The parish church of Nossa Senhora do Carmo used to be the Royal Chapel from 1808 to 1889 and the cathedral, until it was replaced by the modern church in 1976. Monte do Carmo, a second Carmelite church, begun in 1755 is connected to it by a passage. The key attractions of the church include its stone doorway, Baroque façade, and the gold and white carving by Mestre Valentim in the Chapel of the Novitiate. The chapel of Nossa Senhora do Cabo da Boa Esperança, located in a side street is the last surviving street oratory in the city.
Santa Tereza can be described as the most atmospheric neighborhood in Rio with a district of century-old houses and steep, slumberous streets. The cafés and restaurants of Santa Tereza are often the gathering places of artists and intellectuals. Even the streets are full of beautiful views and attractions, the church and convent of Santa Tereza, being two of them. The Museu Chácara do Céu houses a collection of Chinese sculptures dating back from the 17th through 19th centuries as well as arts, especially modern works, including those by Picasso, Miró, and Matisse. Parque das Ruínas, adjacent to Santa Tereza is a popular venue for art, music, and performance.
Quinta da Boa Vista
Located in São Cristóvão, Quinta da Boa Vista is one the biggest and most popular public parks in Rio, spanning over 155 thousand square meters. The park holds great historical importance as it used to be part of the gardens of the São Cristóvão Palace, the residence of the Emperors of Brazil in the 19th century. The Rio Zoo and the National Museum are the park’s other attractions. The National Museum has the largest botanical, zoological, ethnographic and archaeology collections in the country, adding up to more than a million items. The Rio zoo is home to more than 2,000 species of birds, mammals, and reptiles from Brazil as well as from around the world.
Located atop the hill just above the harbor are one of the most exceptional Benedictine complexes of all times – the church and monastery of São Bento. Constructed between 1617 and 1641, the monastery offers an excellent view over the city. The interior decoration was carried out by the finest artists of the Benedictine order. The simple facade hides a fancy interior, which is richly decorated in gold. Among its historic treasures are the exuberant wood carvings that covers the walls and ceiling, designed by a monk named Frei Domingos da Conceição. The silver work in the choir chapel was done by Mestre Valentim and 14 paintings by Ricardo do Pilar.
São Francisco da Penitência
Overlooking the Largo da Carioca is the Igreja São Francisco da Penitência, dating from 1726. It is divided into three sections, each with its own entrance. Behind the simple façade of this church hides the amazing rich interior. The construction of the interior, began in 1657 and was completed in 1773. Manuel and Francisco Xavier de Brito, two famous Portuguese sculptors and woodcarvers were among those who were involved in the decoration of the interior. The choir ceiling has the earliest trompe-l’oeil painting in Brazil, by Caetano da Costa Coelho.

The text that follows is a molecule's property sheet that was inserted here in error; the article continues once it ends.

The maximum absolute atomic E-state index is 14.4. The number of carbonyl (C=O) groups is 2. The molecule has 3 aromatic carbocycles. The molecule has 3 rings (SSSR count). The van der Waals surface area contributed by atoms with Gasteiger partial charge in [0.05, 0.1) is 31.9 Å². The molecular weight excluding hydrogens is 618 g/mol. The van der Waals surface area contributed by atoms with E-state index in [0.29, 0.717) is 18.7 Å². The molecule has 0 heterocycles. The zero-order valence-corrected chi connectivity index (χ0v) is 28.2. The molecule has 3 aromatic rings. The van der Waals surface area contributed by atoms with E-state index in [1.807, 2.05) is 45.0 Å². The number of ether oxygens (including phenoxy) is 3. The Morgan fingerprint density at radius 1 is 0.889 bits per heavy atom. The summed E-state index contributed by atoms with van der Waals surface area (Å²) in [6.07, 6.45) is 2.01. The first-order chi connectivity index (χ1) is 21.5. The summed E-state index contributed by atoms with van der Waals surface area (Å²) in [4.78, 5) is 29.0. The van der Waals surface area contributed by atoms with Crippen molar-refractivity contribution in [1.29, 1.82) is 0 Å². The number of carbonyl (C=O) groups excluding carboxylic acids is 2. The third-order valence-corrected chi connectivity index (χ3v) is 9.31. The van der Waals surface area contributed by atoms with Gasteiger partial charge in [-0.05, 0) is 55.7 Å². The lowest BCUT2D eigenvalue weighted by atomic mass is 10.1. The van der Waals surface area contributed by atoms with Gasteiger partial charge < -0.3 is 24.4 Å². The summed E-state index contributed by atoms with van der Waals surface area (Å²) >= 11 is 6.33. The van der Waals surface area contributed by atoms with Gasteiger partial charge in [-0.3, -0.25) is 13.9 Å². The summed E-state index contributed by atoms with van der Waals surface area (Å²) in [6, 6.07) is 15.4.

Cristo Redentor (Christ the Redeemer)
Standing atop Corcodavo, the giant statue of Christ overlooking the city is a globally recognized symbol of Rio. The world famous landmark, erected between 1922 and 1931, is made of reinforced concrete and soapstone, with a height of 30 meters and arms stretching 28 meters. At night the whole statue is brightly lit and is visible from nearly every part of the city. Inside the base of the statue is a chapel where baptisms and weddings are usually held.
Catedral de São Sebastião
The Metropolitan Cathedral of Saint Sebastian, also known as the Cathedral of St. Sebastian of Rio de Janeiro (Catedral de São Sebastião do Rio de Janeiro), is the seat of the Roman Catholic Archdiocese of São Sebastião do Rio de Janeiro. It was designed by Architect Edgar Fonseca, who took his inspiration from Mayan pyramids. Built between 1964 and 1979, the church with its 96-meter interior seats 5,000 people. The interior is lighted with brilliantly colored natural light, with the help of four stained glass windows that rise 64 meters from the floor. The church is dedicated to Saint Sebastian, the patron saint of Rio de Janeiro.
With its high mountains, white sandy beaches, and colorful harbor, it’s no wonder that Rio de Janeiro is called the marvelous city. Blessed with one of the most stunning natural settings, the jaw-dropping landscape of Rio itself contributes to the many reasons why tourists are drawn to Rio. Moreover, the city offers plenty of exciting things to see and do for the visitors at any time of year.